This documentary short captures a lively confrontation between the American community organizer and writer Saul Alinsky, and members of the Company of Young Canadians (CYC). Among other topics, the parties argue and disagree about the means and costs of securing social change.
Indigenous youth, led by Duke Redbird, argue their ideas against the blunt pragmatism of American activist and writer Saul Alinksy. Author of the book “Rules for Radicals”, Alinsky is widely considered the father of community organizing who spent his life advocating for improved living conditions in poor communities across the United States. In this impassioned debate, the young activists question the corrupting influence of power, and ask why Indigenous people cannot live traditionally and peacefully on the land. Alinsky responds, “You have got to be part of the world in order to change it. You are not going to make any changes by staying in your corner.” In Alinsky’s view, equality only happens when the disenfranchised have the strength to show the ruling powers that it will be more costly for them to withhold it. Encounter with Saul Alinksy offers fascinating insights into a conversation about power and activism that has lasting resonance today.
This documentary follows a community action group led by American community organizer and writer Saul Alinsky in Rochester, New York. Together, they confront the community's largest employer on the issue of corporate responsibility and the employment of minority groups.
In this feature documentary, American community organizer and writer Saul Alinsky goes to war against the conditions that keep the poor in poverty. The film shows how he helped Black ghettos in the United States find an effective, non-violent method of fighting for their rights.
Using video recording technology, the citizens of Rosedale, once referred to as "the rear end of Alberta" by a frustrated citizen, pulled themselves together as a community. They formed a citizens' action committee, cleaned up the town, built a park, and negotiated with the government to install gas, water and sewage systems. And all this happened within five months.
The film is about Moses Coady, who was called many things in his lifetime, but who proved to be the most effective social reformer Canada has known. He went into the villages, organized the people into study groups, helped them set up credit unions and co-operatives, and freed them from the semi-feudal conditions they lived in. Today, people from all over the world come to study his methods at the Coady International Institute in Antigonish, Nova Scotia.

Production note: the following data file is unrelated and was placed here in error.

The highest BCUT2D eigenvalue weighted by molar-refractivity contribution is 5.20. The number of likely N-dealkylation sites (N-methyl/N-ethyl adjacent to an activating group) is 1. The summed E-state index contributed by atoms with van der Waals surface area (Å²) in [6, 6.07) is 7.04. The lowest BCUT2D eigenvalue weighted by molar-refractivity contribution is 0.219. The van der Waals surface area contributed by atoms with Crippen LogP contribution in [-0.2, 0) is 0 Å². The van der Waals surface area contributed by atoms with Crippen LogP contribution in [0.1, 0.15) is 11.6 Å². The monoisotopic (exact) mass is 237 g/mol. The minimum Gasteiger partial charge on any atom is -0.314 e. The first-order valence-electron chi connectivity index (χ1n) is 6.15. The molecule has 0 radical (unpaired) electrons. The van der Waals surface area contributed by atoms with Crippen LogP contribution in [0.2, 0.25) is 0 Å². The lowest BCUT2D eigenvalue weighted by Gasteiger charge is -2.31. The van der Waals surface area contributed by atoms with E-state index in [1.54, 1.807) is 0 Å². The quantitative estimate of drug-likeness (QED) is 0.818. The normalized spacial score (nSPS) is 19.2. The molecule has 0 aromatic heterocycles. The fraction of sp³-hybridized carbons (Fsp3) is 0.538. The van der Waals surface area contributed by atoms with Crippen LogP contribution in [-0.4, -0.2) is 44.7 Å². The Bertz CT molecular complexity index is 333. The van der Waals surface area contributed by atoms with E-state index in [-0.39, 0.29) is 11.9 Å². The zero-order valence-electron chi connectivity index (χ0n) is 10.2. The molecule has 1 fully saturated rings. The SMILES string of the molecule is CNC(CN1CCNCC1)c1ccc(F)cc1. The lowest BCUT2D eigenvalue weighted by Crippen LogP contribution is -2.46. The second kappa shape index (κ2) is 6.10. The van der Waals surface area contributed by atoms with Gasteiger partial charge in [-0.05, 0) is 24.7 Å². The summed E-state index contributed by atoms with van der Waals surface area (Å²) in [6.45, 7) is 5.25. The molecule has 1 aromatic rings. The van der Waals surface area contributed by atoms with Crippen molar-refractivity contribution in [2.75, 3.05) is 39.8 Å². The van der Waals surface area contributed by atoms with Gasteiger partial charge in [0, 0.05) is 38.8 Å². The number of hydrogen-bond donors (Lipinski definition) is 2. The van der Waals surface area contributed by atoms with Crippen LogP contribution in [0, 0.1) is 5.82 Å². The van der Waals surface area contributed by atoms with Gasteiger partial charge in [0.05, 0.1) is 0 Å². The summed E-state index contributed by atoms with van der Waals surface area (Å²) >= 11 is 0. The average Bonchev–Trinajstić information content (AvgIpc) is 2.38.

This short film was an experiment in using video recordings and closed circuit television to stimulate social action in a poor Montreal neighbourhood. A citizen's committee filmed people's concerns and then played back the tapes for the community. Upon recognizing their common problems, people began to talk about joint solutions. It proved an important and effective method of promoting social change.
This short documentary is a snapshot of the revolutionary change in status enjoyed by women between the turn of the 20th century and 1947. The film notes the significance of this evolution, highlighting women who today command respect as leaders in government, industry, science and the arts. Women's organizations and leaders, among them Senator Cairine Wilson, symphony orchestra conductor Ethel Stark and Madame Thérèse Casgrain, discuss the challenges of their times.
In this feature-length documentary, 8 Inuit teens with cameras offer a vibrant and contemporary view of life in Canada's North. They also use their newly acquired film skills to confront a broad range of issues, from the widening communication gap between youth and their elders to the loss of their peers to suicide. In Inuktitut with English subtitles.
When movie cameras were put in the hands of a few young people, they made this film about themselves and their world. The footage they gathered is presented in feature film with very little editing. There are sit-ins, love-ins, animated discussions among themselves about almost everything, and encounters with adults on a bus and on the street. The film is a revealing portrait of a dissenting generation and its rationale.
In this documentary, striking political science students concerned with the democratization of their university occupy the offices of the Political Science Department at McGill University. The issue: greater student control over the hiring of faculty. The film crew lives with the students and follows their action through confusion, argument, dissent, and negotiations with faculty. The result is an intimate view of a student political action.